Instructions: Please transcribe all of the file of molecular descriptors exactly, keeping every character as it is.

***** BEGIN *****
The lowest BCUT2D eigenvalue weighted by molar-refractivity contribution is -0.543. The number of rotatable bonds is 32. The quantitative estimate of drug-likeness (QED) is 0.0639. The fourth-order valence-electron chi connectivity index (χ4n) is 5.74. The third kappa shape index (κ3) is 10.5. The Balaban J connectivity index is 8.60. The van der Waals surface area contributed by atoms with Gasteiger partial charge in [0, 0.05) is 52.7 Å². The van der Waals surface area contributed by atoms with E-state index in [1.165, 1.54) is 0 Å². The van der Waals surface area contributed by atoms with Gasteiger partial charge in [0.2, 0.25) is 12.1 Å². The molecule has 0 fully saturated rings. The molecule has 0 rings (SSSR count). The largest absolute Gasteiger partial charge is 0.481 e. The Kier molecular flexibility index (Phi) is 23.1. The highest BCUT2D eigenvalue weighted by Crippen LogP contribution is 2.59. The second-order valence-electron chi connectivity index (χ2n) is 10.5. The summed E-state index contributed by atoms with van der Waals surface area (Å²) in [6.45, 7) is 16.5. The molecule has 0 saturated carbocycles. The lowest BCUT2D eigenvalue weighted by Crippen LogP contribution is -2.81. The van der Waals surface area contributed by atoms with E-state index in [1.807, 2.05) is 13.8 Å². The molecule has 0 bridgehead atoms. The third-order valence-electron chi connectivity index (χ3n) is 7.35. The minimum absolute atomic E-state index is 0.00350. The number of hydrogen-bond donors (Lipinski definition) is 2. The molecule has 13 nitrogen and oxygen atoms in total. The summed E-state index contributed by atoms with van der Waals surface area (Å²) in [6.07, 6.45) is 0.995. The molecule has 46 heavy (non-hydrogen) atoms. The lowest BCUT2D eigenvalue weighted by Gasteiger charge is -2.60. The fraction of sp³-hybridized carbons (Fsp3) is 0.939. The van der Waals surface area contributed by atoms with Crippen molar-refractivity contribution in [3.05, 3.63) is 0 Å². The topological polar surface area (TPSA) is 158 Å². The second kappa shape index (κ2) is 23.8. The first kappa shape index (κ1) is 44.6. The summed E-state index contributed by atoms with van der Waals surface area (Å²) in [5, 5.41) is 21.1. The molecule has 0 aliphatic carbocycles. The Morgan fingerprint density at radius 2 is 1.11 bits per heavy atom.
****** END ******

The lowest BCUT2D eigenvalue weighted by molar-refractivity contribution is -0.543. The number of rotatable bonds is 32. The quantitative estimate of drug-likeness (QED) is 0.0639. The fourth-order valence-electron chi connectivity index (χ4n) is 5.74. The third kappa shape index (κ3) is 10.5. The Balaban J connectivity index is 8.60. The van der Waals surface area contributed by atoms with Gasteiger partial charge in [0, 0.05) is 52.7 Å². The van der Waals surface area contributed by atoms with E-state index in [1.165, 1.54) is 0 Å². The van der Waals surface area contributed by atoms with Gasteiger partial charge in [0.2, 0.25) is 12.1 Å². The molecule has 0 fully saturated rings. The molecule has 0 rings (SSSR count). The largest absolute Gasteiger partial charge is 0.481 e. The Kier molecular flexibility index (Phi) is 23.1. The highest BCUT2D eigenvalue weighted by Crippen LogP contribution is 2.59. The second-order valence-electron chi connectivity index (χ2n) is 10.5. The summed E-state index contributed by atoms with van der Waals surface area (Å²) in [6.45, 7) is 16.5. The molecule has 0 saturated carbocycles. The lowest BCUT2D eigenvalue weighted by Crippen LogP contribution is -2.81. The van der Waals surface area contributed by atoms with E-state index in [1.807, 2.05) is 13.8 Å². The molecule has 0 bridgehead atoms. The third-order valence-electron chi connectivity index (χ3n) is 7.35. The minimum absolute atomic E-state index is 0.00350. The number of hydrogen-bond donors (Lipinski definition) is 2. The molecule has 13 nitrogen and oxygen atoms in total. The summed E-state index contributed by atoms with van der Waals surface area (Å²) in [6.07, 6.45) is 0.995. The molecule has 46 heavy (non-hydrogen) atoms. The lowest BCUT2D eigenvalue weighted by Gasteiger charge is -2.60. The fraction of sp³-hybridized carbons (Fsp3) is 0.939. The van der Waals surface area contributed by atoms with Crippen molar-refractivity contribution in [3.05, 3.63) is 0 Å². The topological polar surface area (TPSA) is 158 Å². The second kappa shape index (κ2) is 23.8. The first kappa shape index (κ1) is 44.6. The summed E-state index contributed by atoms with van der Waals surface area (Å²) in [5, 5.41) is 21.1. The molecule has 0 aliphatic carbocycles. The Morgan fingerprint density at radius 2 is 1.11 bits per heavy atom.